Watching Every Disney Film: Part 4

Continuing with my attempt to watch every Disney film ever – where they’re available on Disney+ anyway – today we hit the 50s, and some really familiar names for those who love Disney. I’ve been a Disney fan for as long as I can remember, but there are many films of theirs I haven’t seen, especially outside the animated classics. We started by using the Through the Decades collection, which was then removed from the platform, so we use the D23 list now instead.

1950: Cinderella

A classic film, a classic princess, one I know pretty much all the words too. This film is as entertaining now as it was when I was a kid. How can you not love this rags to riches story? And it’s iconic, of course. Like Snow White, it blends the darker moments in with the lighter ones really well.

1950: Treasure Island

This one I hadn’t seen – one of the only Treasure Island films I’ve seen and loved was The Muppets’ version, but I was excited to dig into this. I read the book a long, long time ago, and though some of it was entertaining, a lot of it kind of dragged? Definitely a boys’ adventure story from another age. This film was, however, enjoyable. Really silly at parts, especially looking at it with a modern eye, and the background to the filming is interesting – Walt Disney had money tied up in England, so decided to film there, but switched to live action as he was unable to find animators in the country. There were four live-action films made in England in the next few years. Long John Silver is as iconic as always, and it felt like this version skewed more towards the book than The Muppets’ one.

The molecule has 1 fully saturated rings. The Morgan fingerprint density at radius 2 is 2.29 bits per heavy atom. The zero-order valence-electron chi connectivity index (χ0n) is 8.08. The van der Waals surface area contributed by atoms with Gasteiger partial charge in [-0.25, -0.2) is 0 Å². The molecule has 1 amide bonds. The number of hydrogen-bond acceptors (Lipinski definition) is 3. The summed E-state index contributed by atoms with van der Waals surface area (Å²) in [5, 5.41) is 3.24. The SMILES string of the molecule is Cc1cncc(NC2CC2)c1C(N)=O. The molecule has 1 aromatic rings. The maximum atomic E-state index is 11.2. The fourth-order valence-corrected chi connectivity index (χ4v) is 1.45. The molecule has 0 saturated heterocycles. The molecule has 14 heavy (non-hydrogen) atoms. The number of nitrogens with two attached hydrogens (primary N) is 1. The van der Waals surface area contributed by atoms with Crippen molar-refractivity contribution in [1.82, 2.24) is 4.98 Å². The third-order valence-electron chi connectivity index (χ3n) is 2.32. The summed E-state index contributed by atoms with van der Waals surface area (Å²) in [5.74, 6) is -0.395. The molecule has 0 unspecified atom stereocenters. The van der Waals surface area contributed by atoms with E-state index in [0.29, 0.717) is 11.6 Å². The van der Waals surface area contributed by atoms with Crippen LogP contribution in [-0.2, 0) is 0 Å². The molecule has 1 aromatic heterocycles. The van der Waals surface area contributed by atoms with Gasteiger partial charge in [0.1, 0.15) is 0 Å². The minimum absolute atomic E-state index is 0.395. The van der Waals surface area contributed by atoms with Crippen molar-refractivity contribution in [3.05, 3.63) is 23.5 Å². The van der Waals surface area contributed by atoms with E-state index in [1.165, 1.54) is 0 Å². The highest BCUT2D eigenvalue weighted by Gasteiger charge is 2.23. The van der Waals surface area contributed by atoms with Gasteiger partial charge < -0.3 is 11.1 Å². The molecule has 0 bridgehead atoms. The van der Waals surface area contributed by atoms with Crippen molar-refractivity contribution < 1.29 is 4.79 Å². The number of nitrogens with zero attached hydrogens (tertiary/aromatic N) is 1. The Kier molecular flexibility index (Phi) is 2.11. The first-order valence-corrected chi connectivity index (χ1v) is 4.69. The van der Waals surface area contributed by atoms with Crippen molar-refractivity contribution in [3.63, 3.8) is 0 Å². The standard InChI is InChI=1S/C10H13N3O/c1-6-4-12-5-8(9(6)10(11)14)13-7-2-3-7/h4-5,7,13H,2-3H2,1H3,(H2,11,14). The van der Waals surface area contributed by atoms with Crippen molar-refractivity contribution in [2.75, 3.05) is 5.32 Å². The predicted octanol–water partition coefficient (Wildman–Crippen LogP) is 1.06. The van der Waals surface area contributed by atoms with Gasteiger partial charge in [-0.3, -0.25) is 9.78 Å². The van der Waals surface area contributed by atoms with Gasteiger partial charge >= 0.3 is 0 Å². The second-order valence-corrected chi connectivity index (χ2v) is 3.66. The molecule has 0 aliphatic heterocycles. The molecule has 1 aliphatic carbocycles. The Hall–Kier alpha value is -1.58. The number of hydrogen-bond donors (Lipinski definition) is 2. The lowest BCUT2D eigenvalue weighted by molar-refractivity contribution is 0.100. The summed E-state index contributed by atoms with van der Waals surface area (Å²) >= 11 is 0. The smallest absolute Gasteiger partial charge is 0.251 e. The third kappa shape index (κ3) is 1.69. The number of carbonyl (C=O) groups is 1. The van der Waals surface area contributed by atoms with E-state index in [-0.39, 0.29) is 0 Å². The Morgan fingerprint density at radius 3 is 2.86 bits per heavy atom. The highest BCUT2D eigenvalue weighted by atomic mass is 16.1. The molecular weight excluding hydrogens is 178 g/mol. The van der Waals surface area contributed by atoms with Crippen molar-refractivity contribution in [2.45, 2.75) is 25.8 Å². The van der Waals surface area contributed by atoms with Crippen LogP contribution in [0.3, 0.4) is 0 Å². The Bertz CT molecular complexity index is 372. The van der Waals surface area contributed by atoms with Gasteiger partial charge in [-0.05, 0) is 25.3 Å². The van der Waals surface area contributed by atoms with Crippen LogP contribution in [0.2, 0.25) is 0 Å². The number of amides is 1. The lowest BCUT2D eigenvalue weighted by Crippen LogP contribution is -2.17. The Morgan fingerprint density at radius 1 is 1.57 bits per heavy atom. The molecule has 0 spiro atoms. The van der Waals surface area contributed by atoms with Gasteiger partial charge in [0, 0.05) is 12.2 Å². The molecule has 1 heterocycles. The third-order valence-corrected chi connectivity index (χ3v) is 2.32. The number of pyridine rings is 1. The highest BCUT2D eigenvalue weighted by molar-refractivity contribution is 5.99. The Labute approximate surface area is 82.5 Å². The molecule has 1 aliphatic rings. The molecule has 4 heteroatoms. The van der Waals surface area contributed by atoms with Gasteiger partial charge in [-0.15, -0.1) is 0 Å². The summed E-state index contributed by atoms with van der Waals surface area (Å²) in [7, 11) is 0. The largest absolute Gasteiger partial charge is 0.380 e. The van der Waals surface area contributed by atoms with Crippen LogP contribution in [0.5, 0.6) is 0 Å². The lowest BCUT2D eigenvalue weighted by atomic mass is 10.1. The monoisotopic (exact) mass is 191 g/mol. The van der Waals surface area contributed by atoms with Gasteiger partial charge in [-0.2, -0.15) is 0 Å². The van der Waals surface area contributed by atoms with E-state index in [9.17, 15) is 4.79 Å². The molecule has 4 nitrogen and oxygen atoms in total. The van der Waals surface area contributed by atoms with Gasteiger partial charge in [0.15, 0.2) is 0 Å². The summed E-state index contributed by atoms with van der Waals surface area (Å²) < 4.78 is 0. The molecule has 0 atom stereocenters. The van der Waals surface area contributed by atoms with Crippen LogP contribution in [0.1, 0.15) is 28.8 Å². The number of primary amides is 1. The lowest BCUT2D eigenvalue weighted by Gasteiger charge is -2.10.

1951: Alice in Wonderland

Another animated classic, another beloved children’s book adapted for the big screen. Alice in Wonderland follows Alice as she follows a White Rabbit into Wonderland, and comes across many strange and wonderful things. It’s still a delightful film, and gets 10/10 for nostalgia.

1952: The Story of Robin Hood and His Merrie Men

Another British classic, though this one more based on legend. It is, of course, not the most famous Disney Robin Hood adaptation, and like Treasure Island it’s very silly in parts. It’s another live-action filmed in England thanks to those pesky blocked funds, and it’s fun to watch now having seen quite a handful of these, and great to see where some inspiration was drawn for things like the animated film and parodies like Men in Tights (a particular favourite of mine).

1953: Peter Pan

And lastly on this fairly British run of Disney movies, we have another classic created by another British – in this case Scottish – writer, J.M. Barrie. Peter Pan is the endearing story of a boy who refused to grow up, and the Darling children who travel to Neverland. My favourite thing about Peter Pan are the various interpretations and reimagining’s that have emerged, especially in the last few years. The film is lovely in parts, but there are problematic elements, especially in the treatment of Native Americans. It’s partly why I think I prefer other interpretations, and especially ones that make Hook a little more sympathetic while Peter is portrayed as more on the darker side. Peter is an incredibly selfish, self-centred character, but the Lost Boys are delightful. And now I’m thinking it’s time I rewatched Hook.

We’re now up to 1953, with only a handful more films until I’ve caught up with where we are in the rewatch. Hopefully as we get further along more of the films will be available, and I’m really enjoying rewatching old favourites. So tell me – what’s your favourite Disney film?

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